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By Thomas Baekdal - February 2014

Stop Thinking About Devices

I came across a tweet the other day that read: "Device traffic split for last week: Desktop 41%, mobile 35%, tablet 24%" ...and it points to one of my pet-peeves about modern analytics.

We are still basing our analytics on single device specific hits. This is not how the world works. First of all, we now live in a multi-device world, so dividing up our traffic isn't the right to do. It will mislead you.

But that's only half the problem. Think of it like this: If I tell you that I just sent you an email, what device will you choose to use to check it on?

See the problem?

You don't actually make that choice. You don't choose to check your email on a specific device. You just check it on whatever device that happens to be the most convenient at the moment.

It's the same in our analytic tools. For instance, I checked Google Analytics and it is telling me this:

So, how many are using more than one device? Well, according to GA, none... none?!

I'm sorry, but this is just wrong. Google itself has found that 90% use multiple devices sequentially, and 67% shop only across multiple devices. So how can GA be telling me that *none* of my traffic is using multiple devices?

Now, I fully understand the technical problems here and why this is so, but that doesn't change the fact we are getting false reports.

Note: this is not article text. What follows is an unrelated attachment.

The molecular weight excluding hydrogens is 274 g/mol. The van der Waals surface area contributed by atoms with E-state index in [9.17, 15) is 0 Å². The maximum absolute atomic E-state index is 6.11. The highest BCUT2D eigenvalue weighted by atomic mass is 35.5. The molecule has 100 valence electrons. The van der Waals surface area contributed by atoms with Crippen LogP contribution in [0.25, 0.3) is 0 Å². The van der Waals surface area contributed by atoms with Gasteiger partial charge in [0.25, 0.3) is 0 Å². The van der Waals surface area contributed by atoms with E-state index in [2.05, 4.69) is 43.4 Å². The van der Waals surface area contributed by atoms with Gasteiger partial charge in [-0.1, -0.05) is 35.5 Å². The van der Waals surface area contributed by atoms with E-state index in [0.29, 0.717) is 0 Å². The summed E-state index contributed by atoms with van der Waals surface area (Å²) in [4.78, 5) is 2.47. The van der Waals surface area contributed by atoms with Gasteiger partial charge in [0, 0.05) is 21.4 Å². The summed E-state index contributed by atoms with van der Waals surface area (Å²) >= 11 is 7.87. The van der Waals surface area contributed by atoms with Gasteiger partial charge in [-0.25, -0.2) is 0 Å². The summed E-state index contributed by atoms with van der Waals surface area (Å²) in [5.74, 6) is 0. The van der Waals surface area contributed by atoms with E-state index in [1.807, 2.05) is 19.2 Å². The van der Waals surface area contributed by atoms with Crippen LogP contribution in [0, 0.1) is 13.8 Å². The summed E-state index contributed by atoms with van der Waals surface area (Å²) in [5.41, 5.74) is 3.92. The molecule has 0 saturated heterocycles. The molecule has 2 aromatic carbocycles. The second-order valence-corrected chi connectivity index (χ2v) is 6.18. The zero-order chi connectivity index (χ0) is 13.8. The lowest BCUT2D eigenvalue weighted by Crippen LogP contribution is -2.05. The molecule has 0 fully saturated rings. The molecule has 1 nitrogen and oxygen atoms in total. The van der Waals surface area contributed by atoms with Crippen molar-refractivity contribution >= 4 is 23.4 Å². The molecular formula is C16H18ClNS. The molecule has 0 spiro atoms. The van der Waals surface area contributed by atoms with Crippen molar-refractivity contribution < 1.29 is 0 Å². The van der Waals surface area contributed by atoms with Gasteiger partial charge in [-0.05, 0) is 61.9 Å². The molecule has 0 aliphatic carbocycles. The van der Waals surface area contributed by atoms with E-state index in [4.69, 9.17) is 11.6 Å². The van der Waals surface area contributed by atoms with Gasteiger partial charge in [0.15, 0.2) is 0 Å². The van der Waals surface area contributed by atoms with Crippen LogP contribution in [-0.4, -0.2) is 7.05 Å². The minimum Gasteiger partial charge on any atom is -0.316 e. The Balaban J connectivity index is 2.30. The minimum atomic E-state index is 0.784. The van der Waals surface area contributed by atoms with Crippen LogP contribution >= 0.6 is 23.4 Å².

"But, wait-a-minute", you say. "Isn't it useful to know what percentage of my traffic that is coming from each device type. For instance, in knowing what to focus on?"

No! No no no no no no!!!

You can't do this for three reasons.

Reason 1: You are not selling your products to 'visits'; you are selling your products to people. If a person is using three devices he is counted as three visits, but you still only get one sale.

Reason 2: In term of future strategy, your traffic comes *after* whatever you implement.

I wrote about this back in 2012 in "The Mobile Shift is Already Here". You can't wait for your traffic to 'go mobile' before you start to have a multi-device strategy. That's not how it works.

I see this so often with brands. They look at their analytics and learn that maybe only 4% of their traffic is coming from mobiles and tablets. They think "Oh, mobile is not that important yet. Let's wait until we get more mobile traffic before we change our site or make our website mobile friendly".

If this is how you look at it, you are never going to get any mobile traffic. Your strategy is not about what your audience is doing today. It's about what you want them to do tomorrow.

And if you want to have more mobile/tablet traffic, then you need to embrace mobile and tablet design first.

One example of this is from this site. Here is the difference before and after I redesigned this site to be responsive. You will notice that before I redesigned it, I practically had zero mobile traffic, and that is despite that my audience is part of the first-movers when it comes to multi-device behavior.

But look what happened when I launched the new responsive design that works across all devices. Almost immediate my traffic patterns started to change.